Walnut table and Bench
This project was completed for a client requesting a refined version of a farmhouse style table. She is a caterer who provides tastings to her customers and wanted her table to be the center of this event.
This project started with walnut sourced from a lumber yard in Nashville, TN. After breaking down the lumber, milling it S4S I took my time selecting the boards for the top. The beauty of walnut in my eyes is the vivid rich color, the ability to join boards seamlessly together and incorporating the use of the sap wood to your advantage. I chose to glue the table top in two halves to make a final glue up more manageable. Once completed I then prepared for the breadboard ends. to avoid subtracting length from the table, I chose to use floating tenons. I made the floating tenons about 2" wide from the same walnut and included about 7 in total for the breadboard. The thickness of the tenons was 10mm. I secured these tight on the table side, loose on the breadboard side (minus the center tenon) and did draw board walnut dowels. The knots and defects received tinted black epoxy. Then what appeared to be a lifetime of sanding prior to finish.
The base was constructed first by laminating the legs. this was made from 8/4 walnut as well as 6/4 walnut. After laminating and milling back to square the legs ended up being right around 5"x5". To secure the massive legs I used 2 10 mm dominos in each apron with a 1/2" offset. The rails were 1 1/2" thick to support this large top. one cross brace was added between the aprons and the base was complete.
The bench felt like a breeze compared to the table. The most difficult part of the bench was determining proportions. I started with the legs around 3x3 and worked my way back. I did the same for the breadboard ends and the aprons. The concern in pairing a bench with a large table is wanting to find a good balance. I didn't want the bench to appear too small or over sized. Once I believed I had achieved that I used 6 mm dominos for the joinery and three stretchers between the aprons. I chose to only use dowels underneath and not drill all the way through as I thought it made the bench look more seamless. the bench top received an 1/8" roundover.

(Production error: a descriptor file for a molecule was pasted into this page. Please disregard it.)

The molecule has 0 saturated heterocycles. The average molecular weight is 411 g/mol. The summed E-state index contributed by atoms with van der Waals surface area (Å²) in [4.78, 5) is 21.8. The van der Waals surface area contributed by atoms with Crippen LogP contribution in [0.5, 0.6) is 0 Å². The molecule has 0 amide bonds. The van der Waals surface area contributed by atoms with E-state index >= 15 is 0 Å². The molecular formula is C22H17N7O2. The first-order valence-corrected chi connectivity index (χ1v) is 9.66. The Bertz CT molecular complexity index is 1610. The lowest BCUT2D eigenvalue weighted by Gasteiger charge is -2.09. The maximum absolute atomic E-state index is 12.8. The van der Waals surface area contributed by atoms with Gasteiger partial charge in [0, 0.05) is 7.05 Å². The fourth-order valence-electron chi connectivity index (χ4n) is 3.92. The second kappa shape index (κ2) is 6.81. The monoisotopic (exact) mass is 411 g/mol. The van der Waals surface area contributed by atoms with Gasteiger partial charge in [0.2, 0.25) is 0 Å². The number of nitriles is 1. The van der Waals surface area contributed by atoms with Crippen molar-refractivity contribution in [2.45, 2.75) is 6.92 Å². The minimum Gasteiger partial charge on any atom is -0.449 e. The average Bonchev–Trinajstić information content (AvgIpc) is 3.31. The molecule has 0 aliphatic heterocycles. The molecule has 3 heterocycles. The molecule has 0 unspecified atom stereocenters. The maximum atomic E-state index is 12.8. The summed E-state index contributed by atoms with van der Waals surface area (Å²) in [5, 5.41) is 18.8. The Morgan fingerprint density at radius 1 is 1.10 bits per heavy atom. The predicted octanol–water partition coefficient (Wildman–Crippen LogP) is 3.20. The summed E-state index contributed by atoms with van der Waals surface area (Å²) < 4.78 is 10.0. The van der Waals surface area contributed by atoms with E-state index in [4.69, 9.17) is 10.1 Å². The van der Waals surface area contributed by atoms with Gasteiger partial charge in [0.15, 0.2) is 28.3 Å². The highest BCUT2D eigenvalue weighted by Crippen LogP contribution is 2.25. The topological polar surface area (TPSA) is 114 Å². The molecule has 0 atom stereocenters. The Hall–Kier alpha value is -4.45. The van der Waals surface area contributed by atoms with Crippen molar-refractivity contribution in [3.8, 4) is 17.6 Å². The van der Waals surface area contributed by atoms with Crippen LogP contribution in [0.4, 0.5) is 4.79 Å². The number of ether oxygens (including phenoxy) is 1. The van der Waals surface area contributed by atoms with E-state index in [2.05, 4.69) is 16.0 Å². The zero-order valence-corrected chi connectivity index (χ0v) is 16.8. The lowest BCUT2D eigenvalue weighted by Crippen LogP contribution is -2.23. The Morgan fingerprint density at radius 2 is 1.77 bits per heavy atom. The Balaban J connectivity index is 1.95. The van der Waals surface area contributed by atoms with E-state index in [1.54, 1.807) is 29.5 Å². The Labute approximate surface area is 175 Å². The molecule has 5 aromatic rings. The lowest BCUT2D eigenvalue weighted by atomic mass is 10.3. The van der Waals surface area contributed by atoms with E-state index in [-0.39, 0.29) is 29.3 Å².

With construction and sanding complete I moved on to finish. I worked through the grits on all surfaces, choosing not to skip a single grit and sanding with a vacuum attached to eliminate any scratches along the way. All surfaces received the same finish, Osmo Top Oil. This was my first time working with Osmo but it will not be my last. I applied two coats. For the top I used a soft spreader before I came back and buffed with my ROS using a white scotch-brite pad attached. I used the scotch-brite pad by hand for the base. I did find best results when after the finish was applied to grab a fresh pad and go over it once more to eliminate any buildup and ensure a tack-free dry surface. About an hour after the second coat I buffed with a microfiber pad using a cheap buffer and this laid out a perfect satin sheen. I could not have asked for a better finish and feel then what I received from this table. The table top and bench top were secured to the base with table top buttons made from 3/4" baltic birch that fit in to oversized 8 mm slots to allow for movement.
Thank you for reading this much and taking in my project, so final thoughts and considerations in closing. I analyzed every board, flipped them over, turned them around to try and create the most visually appealing top I could. I didn't let knots or defects deter me from achieving this as more often then not, some of the most beautiful grain is centered around a defect. Also, I had quite the surprise when I realized one of the boards was indeed curly walnut and I knew that had to belong in the top. When I said I enjoy working with sapwood and integrating it in the design, I do. On the breadboard ends I included the sapwood on the outside of the breadboard ends of the table as well as the bench. When paired together it makes it more visually appealing and let's someone know these two pieces were made together to belong together. I really enjoyed making this table and I hope it can provide some inspiration for someone else.
#woodworking #handmade #makersgonnamake #maker #craftsman #walnut #diy #builtnotbought #moderndesign #farmhouse #woodwork #makersmovement #osmousa #osmotopoil #walnut
Rough 6/4 walnut on top, 6/4 white oak on the bottom (no white oak was used in the making of this project, ha)
First half of the table top after glue up.
First look a the two halves to make sure the center seem was tight.
Fitting the breadboard ends. The ends were trimmed flush with a Japanese saw which worked surprisingly well.
Dry assembly of the base.
Bench top after surfacing
I used a ratchet strap to secure the base of the bench while the glue cured and it worked very well.
Tinted black epoxy for defects and knots.
First coat of finish while still wet.
Wow, that walnut is beautiful! One of my favorite species. Great job on the table and the bench, they came out great!
Thank you Sean!
Wow fantastic work it came out great! Walnut is one of my favorites too and the only wood I will spend the extra time to do a gloss finish. Making those large panels straight I know is a feat good job!
Thank you! You aren’t lying... myself, the number 62, and a straight edge spent a lot of quality time together!